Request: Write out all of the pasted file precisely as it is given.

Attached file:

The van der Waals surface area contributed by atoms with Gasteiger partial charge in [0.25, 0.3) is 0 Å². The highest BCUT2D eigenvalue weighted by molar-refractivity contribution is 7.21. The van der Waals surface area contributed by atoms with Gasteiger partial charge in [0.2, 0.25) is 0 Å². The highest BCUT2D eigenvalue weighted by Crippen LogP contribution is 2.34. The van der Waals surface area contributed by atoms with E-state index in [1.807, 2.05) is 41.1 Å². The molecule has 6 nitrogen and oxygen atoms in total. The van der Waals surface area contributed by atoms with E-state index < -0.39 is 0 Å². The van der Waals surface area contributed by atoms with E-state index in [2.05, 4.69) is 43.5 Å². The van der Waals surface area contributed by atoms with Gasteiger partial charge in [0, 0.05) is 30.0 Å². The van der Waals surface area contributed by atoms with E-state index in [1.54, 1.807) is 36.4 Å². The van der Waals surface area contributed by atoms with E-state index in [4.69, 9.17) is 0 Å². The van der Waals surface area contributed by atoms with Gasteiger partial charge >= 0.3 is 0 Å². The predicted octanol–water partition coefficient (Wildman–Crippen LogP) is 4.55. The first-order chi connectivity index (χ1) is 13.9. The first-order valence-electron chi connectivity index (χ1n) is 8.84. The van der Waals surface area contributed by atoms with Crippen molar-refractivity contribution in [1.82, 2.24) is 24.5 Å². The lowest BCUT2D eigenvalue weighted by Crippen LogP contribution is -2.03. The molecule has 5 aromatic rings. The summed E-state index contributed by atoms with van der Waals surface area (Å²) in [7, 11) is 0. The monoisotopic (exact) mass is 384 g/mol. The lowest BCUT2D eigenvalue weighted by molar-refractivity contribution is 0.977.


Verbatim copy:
The van der Waals surface area contributed by atoms with Gasteiger partial charge in [0.25, 0.3) is 0 Å². The highest BCUT2D eigenvalue weighted by molar-refractivity contribution is 7.21. The van der Waals surface area contributed by atoms with Gasteiger partial charge in [0.2, 0.25) is 0 Å². The highest BCUT2D eigenvalue weighted by Crippen LogP contribution is 2.34. The van der Waals surface area contributed by atoms with E-state index in [1.807, 2.05) is 41.1 Å². The molecule has 6 nitrogen and oxygen atoms in total. The van der Waals surface area contributed by atoms with E-state index < -0.39 is 0 Å². The van der Waals surface area contributed by atoms with E-state index in [2.05, 4.69) is 43.5 Å². The van der Waals surface area contributed by atoms with Gasteiger partial charge in [0, 0.05) is 30.0 Å². The van der Waals surface area contributed by atoms with E-state index in [1.54, 1.807) is 36.4 Å². The van der Waals surface area contributed by atoms with E-state index in [4.69, 9.17) is 0 Å². The van der Waals surface area contributed by atoms with Gasteiger partial charge >= 0.3 is 0 Å². The predicted octanol–water partition coefficient (Wildman–Crippen LogP) is 4.55. The first-order chi connectivity index (χ1) is 13.9. The first-order valence-electron chi connectivity index (χ1n) is 8.84. The van der Waals surface area contributed by atoms with Crippen molar-refractivity contribution in [1.82, 2.24) is 24.5 Å². The lowest BCUT2D eigenvalue weighted by Crippen LogP contribution is -2.03. The molecule has 5 aromatic rings. The summed E-state index contributed by atoms with van der Waals surface area (Å²) in [7, 11) is 0. The monoisotopic (exact) mass is 384 g/mol. The lowest BCUT2D eigenvalue weighted by molar-refractivity contribution is 0.977.